2When did we move past Cuomo? What happened to the coverage of the nursing home deaths’ investigation? I want to know the results of said investigation, or is the goodfella too hot for being taken down? I’ve not heard a peep. And, while we’re discussing Mr. Cuomo, where are all the feminists? The #MeToo’ers? What, they pick and choose which victims to back and which predators to crucify? Hashtag bleepbleepbleep. You all are letting these poor women down. You’re letting me down.

3. Let’s not move past Cuomo. I heard Cuomo wants to give more than $15,000 to undocumented immigrants affected by the pandemic, ultimately benefitting around 300,000 people in the state of New York that lost their jobs during the pandemic. WHAT? First, they’re undocumented. They are breaking the law. They are not law-abiding. They are criminals. Maybe hard-working criminals, but criminals nonetheless, and $15,000 is not pocket change. Second, there are more than 19 million people in the state. While I don’t imagine all 19 million have lost work, I did find this article that says 1 million jobs were lost due to Covid. And until they ban math, this means an additional 700,000 law-abiding New Yorkers lost their jobs. Where is their money?

4. Did you know the Dalai Lama’s family lives in Bloomington, IN? I am flabbergasted. I have a client that said he sold them a house. This makes me smile for absolutely no reason.

5. Where is the outrage? Oh wait, look at his mug shot. Got it. Thanks. For the record, five of the six people killed were children. All five of the children were under the age of 10. Don’t know the whole story – what the grown-ups were into (or not into), but it doesn’t change the fact that five children were murdered. Who decided this wasn’t a story worthy of the media?

6. Pronouns. I’m seriously confused about this. I know it is a substitute for a noun or a noun phrase, but how is it … how do we say … how exactly is it used as a person? Serious question. If I’m writing a letter to Robert, and Robert identifies as he/him/his, how do I start my letter? Dear, He. And how does he sign his letters? Sincerely, Him. And then there is “his.” Can you imagine being in a meeting and announcing, “His’ report is late.” “Whose?” “His.” This is Abbott & Costello, ya’ll.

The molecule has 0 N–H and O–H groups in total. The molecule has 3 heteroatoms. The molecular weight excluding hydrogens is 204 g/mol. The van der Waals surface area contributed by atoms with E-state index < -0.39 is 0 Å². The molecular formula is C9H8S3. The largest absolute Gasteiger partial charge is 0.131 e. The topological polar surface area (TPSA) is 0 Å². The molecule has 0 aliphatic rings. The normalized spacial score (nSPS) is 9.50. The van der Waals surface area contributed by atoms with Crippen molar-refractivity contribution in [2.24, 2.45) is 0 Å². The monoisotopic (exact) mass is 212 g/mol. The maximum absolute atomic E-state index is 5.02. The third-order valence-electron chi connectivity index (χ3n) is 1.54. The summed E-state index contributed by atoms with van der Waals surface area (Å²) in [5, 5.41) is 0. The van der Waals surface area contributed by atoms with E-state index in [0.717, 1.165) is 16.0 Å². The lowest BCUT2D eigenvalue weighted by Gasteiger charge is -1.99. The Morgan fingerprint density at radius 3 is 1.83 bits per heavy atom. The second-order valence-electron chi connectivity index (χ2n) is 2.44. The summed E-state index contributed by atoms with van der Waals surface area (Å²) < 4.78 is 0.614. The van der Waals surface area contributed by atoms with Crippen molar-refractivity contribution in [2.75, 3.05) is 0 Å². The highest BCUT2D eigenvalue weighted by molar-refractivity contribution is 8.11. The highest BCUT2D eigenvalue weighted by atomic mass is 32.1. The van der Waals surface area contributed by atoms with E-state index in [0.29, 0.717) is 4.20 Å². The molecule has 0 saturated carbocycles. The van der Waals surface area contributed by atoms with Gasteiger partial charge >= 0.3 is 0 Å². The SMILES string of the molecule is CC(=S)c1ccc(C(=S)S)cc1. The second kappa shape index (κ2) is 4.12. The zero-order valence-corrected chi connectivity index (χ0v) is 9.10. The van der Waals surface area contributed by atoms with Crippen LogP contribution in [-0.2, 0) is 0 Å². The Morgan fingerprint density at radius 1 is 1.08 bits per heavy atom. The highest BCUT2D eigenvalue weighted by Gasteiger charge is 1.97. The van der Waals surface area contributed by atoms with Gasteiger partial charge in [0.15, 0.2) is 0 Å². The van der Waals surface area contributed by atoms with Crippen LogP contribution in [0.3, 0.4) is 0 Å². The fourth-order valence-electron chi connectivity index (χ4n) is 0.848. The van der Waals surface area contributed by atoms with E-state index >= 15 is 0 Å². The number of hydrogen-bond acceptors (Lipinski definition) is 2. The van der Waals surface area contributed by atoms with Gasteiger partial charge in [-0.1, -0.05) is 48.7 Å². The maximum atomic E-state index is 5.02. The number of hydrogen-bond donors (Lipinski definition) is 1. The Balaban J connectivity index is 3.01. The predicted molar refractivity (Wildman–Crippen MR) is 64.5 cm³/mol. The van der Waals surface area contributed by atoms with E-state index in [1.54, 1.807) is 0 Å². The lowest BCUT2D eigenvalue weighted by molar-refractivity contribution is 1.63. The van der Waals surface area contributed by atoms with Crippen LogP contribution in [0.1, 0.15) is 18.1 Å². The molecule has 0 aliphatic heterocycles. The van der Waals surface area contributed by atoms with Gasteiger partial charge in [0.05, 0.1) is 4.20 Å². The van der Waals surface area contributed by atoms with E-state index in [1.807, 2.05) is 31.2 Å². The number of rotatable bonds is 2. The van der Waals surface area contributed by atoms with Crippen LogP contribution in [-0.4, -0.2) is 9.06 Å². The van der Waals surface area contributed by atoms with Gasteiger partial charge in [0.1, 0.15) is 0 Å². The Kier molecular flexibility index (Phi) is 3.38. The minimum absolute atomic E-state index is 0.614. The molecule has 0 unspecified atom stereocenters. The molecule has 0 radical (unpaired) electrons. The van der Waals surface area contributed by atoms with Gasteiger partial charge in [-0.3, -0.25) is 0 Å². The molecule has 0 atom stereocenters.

7. Marketing tactics because they think we’re dumb? Literally, this is the oldest trick in the book – cutting the price by five dollars or five cents because marketers believe “it’s more appealing” to the consumer. For instance, this camera. Bringing it under the $7,000 mark by five bucks isn’t an incentive. Try selling it straight up at $7,000 on the product merits – not to mention the brilliant co-collaborators that designed the camera. If I can afford $6,995 for a camera, I can afford $7,000. Just a crap marketing ploy that annoys me.

—These last three are big ones for me. I gotta take a break before I write them up. You should take a break before you read them. I get hot and heavy, and you might want to prepare…

8. A defining difference between the right and the left. The right is all talk, no action. The left is no talk, all action.

One reason our country is in a state of mess is not that the left talked for years, “Oh, hey, we need to take over the country and remake it. How should we do this? Let’s put this on the agenda for the next session.” No. They acted. None of what is happening should be thought of as “outlandish and impossible.” They acted. They got into our schools. They got into our tech companies. They got into the media. They didn’t discuss their ideas about how to infiltrate. They infiltrated. The right, on the other hand, talks.

For Instance, voter IDs.

We all know (we do all know, right??) that showing ID to cast your vote is the ONLY way to vote. While the left wants to say half of the country is suppressed because they don’t have ID, obviously the thing to do is get people IDs, not do away with ID requirements.

Here’s an example showing how the left is acting. HR 1. This is a bill that every citizen needs to read right now. And then read more. And more. And more. See what they’re doing.

Here’s an example showing how the right is talking. I’ve listened to several podcasts (conservatives) that discuss the fabulous idea “let’s get these people IDs.”

It’s. a. podcast.

It’s someone sitting in a studio with a microphone talking about the solution to the problem-of-the-day (because tomorrow they’ll talk about Woke Culture. And on Friday, it’ll be about the MLB. Then it’s on to the border crisis. Then Hunter.).

Where is legislation? Where is funding?

Did you know nonprofits have been working on getting the homeless population IDs for years? Phoenix Rescue Mission drives around the streets and talks to these people. What do you need? An ID is keeping you from getting a job? Getting a place to stay? A bank account? A car? All you need is an ID and you can make fundamental changes? Phoenix Rescue Mission has contacted Records Departments all across the country, tracking down birth certificates; they’ve stood in line at the DMV for hours; they’ve paid the fees. Small, struggling nonprofits have been trying to do this on their own for years.